The Hymn of Jesus, Mandaean Hymns, and Other Gnostic Music

The Hymn of Jesus, Mandaean Hymns, and Other Gnostic Music March 28, 2011
When we get up to the Acts of John in my “Heresy” class, I usually have us listen together to Gustav Holst’sThe Hymn of Jesus” op. 37, which is a choral setting of the hymn that Jesus teaches his disciples in the Acts of John.

Below is one of the several recordings available on YouTube.

I wish there was one that I could share with you that isn’t segmented into parts. This may work for some of you:
Share Holst: Cloud Messenger; Hymn Of Jesus; Ave Maria; Evening Watch; 7 Part-songs; Choral Fantasia; Other Works by Gustav Holst

I think it is helpful, in thinking about Gnosticism, for students to try to imagine Gnostic worship. The singing, prayer, and other devotional practices of a religious community are at the heart of its meaning to believers, and not just (or even primarily) the study of texts. I’m not suggesting that Holst’s setting sounds anything like what ancient Gnostics actually sang, of course. But listening to anything – even a modern setting – can still be a useful undertaking.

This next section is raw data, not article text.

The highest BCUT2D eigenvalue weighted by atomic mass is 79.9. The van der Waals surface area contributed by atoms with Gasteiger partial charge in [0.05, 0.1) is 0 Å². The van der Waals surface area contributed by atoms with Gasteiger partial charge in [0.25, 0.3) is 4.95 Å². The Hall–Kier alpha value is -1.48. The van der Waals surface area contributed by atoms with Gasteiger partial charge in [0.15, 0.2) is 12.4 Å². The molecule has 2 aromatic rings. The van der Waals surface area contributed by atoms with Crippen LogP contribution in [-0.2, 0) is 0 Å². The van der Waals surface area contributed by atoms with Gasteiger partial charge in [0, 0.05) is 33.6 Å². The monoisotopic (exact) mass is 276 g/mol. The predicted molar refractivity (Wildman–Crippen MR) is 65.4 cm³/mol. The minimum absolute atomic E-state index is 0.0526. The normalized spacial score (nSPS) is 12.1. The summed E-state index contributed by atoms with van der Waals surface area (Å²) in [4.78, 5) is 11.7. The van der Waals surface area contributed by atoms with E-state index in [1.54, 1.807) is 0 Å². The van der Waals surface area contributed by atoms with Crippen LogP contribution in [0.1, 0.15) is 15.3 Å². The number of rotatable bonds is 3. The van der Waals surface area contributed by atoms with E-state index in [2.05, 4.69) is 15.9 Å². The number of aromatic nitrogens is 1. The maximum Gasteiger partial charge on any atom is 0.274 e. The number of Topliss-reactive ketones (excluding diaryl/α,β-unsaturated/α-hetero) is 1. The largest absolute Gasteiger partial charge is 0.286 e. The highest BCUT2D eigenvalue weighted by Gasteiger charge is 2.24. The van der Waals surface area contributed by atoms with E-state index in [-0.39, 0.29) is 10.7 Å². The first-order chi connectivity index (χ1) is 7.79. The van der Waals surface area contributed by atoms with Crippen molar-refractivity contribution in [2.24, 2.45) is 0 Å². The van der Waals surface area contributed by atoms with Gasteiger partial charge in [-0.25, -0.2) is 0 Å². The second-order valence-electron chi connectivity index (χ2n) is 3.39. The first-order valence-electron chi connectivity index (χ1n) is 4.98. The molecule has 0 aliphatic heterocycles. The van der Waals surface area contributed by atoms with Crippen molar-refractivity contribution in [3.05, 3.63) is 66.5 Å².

There are other settings of extracanonical texts that are worth being aware of. Joaquin Rodrigo (famous for his Concierto de Aranjuez) set some Qumran hymns, and Alan Hovhaness set some of the Odes of Solomon.

There are also some Mandaean hymns recorded on YouTube, but I have yet to listen very carefully to try to figure out what the texts are.

Any other recommendations for extracanonical, heretical, and/or Gnostic music?

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